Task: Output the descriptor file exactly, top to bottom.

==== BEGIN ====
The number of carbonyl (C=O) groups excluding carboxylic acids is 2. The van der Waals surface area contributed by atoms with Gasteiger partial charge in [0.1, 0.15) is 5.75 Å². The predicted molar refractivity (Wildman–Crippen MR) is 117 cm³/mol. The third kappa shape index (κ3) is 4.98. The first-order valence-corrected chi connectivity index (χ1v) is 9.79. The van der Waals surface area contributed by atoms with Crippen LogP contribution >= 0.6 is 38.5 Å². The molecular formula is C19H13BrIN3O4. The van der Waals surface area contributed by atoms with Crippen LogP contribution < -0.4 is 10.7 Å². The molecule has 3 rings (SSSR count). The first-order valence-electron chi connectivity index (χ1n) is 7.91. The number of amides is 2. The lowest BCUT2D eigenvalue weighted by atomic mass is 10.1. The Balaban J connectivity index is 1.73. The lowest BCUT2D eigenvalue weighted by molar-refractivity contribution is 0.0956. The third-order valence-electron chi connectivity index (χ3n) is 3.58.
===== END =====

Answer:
The number of carbonyl (C=O) groups excluding carboxylic acids is 2. The van der Waals surface area contributed by atoms with Gasteiger partial charge in [0.1, 0.15) is 5.75 Å². The predicted molar refractivity (Wildman–Crippen MR) is 117 cm³/mol. The third kappa shape index (κ3) is 4.98. The first-order valence-corrected chi connectivity index (χ1v) is 9.79. The van der Waals surface area contributed by atoms with Crippen LogP contribution >= 0.6 is 38.5 Å². The molecular formula is C19H13BrIN3O4. The van der Waals surface area contributed by atoms with Crippen LogP contribution < -0.4 is 10.7 Å². The molecule has 3 rings (SSSR count). The first-order valence-electron chi connectivity index (χ1n) is 7.91. The number of amides is 2. The lowest BCUT2D eigenvalue weighted by atomic mass is 10.1. The Balaban J connectivity index is 1.73. The lowest BCUT2D eigenvalue weighted by molar-refractivity contribution is 0.0956. The third-order valence-electron chi connectivity index (χ3n) is 3.58.